Learners waiting up to nearly five months for driving test

Dublin is experiencing the worst backlog with almost 12,000 drivers seeking test date

Driving test waiting times have risen to an average of 13 weeks, with the longest waiting times in Tralee, Co Kerry, at almost five months, according to the latest figures.

The largest number of people waiting to be scheduled for a test is in Dublin at 11,691 people, with 4,815 people awaiting a date in Cork, according to Road Safety Authority (RSA) figures from August 5th.

Similarly, Galway, Tipperary and Waterford are also experiencing high wait times. In total, 44,433 people are currently waiting on a driving test date in Ireland.

The RSA’s target average waiting time is 10 weeks but there is considerable variation across the State with some waiting times significantly longer than 13 weeks.


National average

After Tralee, Co Kerry at 19 weeks, the longest waiting times by test centre are Athlone (17 weeks), Donegal (17 weeks), Roscommon (16.8 weeks), Mallow (16.7 weeks), Loughrea (16.6 weeks) Tipperary (16.6 weeks) and Clonmel (16.4 weeks).

The RSA’s website states it aims to have a national average waiting time for a driving test of no longer than 10 weeks.

“Our ability to meet this target depends on the number of applications received. Accordingly, the average waiting time in driving test centres may vary above or below this 10-week target,” it stated.

Fianna Fáil TD Eugene Murphy has highlighted that people in Roscommon and Athlone are subjected to some of the longest waiting times for driving tests in the State with waiting times of over four months.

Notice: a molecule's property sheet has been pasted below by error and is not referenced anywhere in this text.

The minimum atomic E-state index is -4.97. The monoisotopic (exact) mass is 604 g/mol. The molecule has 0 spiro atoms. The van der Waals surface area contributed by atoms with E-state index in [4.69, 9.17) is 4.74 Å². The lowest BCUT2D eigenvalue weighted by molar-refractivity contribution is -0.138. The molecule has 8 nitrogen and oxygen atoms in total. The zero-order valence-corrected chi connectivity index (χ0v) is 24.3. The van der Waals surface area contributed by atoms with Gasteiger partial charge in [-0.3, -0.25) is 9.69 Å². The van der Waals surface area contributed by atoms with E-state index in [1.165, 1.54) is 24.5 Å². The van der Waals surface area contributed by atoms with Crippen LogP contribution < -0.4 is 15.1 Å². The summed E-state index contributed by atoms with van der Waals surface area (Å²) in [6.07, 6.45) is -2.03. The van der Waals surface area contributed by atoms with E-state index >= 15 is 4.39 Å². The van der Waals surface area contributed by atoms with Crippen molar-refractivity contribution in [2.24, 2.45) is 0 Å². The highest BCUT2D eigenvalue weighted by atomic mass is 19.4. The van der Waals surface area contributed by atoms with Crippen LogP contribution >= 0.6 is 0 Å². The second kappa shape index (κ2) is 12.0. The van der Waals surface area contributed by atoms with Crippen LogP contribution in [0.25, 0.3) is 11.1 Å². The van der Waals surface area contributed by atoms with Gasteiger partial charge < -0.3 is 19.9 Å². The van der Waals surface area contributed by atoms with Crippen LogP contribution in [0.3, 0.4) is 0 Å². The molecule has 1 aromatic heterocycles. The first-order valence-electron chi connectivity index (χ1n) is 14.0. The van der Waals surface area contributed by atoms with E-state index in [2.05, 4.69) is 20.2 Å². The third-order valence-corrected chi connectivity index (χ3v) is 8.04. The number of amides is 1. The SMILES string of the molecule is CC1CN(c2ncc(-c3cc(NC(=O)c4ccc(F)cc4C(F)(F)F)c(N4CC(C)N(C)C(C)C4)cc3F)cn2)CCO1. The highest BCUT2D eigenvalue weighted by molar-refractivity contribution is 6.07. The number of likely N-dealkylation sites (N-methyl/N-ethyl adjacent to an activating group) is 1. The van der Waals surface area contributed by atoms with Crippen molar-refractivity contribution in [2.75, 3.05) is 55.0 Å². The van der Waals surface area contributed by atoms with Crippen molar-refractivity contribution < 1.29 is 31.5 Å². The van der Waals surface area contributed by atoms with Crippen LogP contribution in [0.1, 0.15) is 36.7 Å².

Mr Murphy recently tabled a parliamentary question on the matter with Minister for Transport Shane Ross.


“Figures from the Road Safety Authority indicate that people in Athlone have one of the longest waiting times in the country as they are typically waiting 17 weeks or over four months to sit their driving test and 1,892 people in Co Westmeath have not been scheduled for a test yet,” he said.

“The waiting time for a driving test in Roscommon is 16.8 weeks and over 700 people have not been scheduled for a test while there are over 3,000 people in Co Galway who have not been scheduled for a driving test yet,” said Mr Murphy.

Mr Murphy has called on the Minister for Transport to “expedite” the appointment of additional driver testers and to increase the numbers.

“Many of these people may be waiting for a full licence for employment purposes or a job application may be hinging on them having a full licence while other drivers are paying exorbitant levels of car insurance for provisional licences and they are being left waiting long periods to sit their driving test,” he added.

Top 10 by average waiting time

1. Tralee – 19 weeks

2- Athlone – 17 weeks

3 Donegal – 17 weeks

4. Roscommon – 16.8 weeks

5. Mallow – 16.7 weeks

6 Loughrea – 16.6 weeks

7. Tipperary – 16.5 weeks

8. Clonmel – 16.4 weeks

9. Letterkenny – 15.9 weeks

10 Newcastle – 15.6 weeks

Top 10 by number of people waiting for a test

1. Dublin – 11,691

2. Cork – 4,815

3. Galway – 2,465

4. Kerry – 1,853

5. Limerick – 1,819

6. Tipperary – 1,721

7. Louth – 1,543

8. Meath – 1,521

9. Wexford – 1,515

10. Offaly – 1,294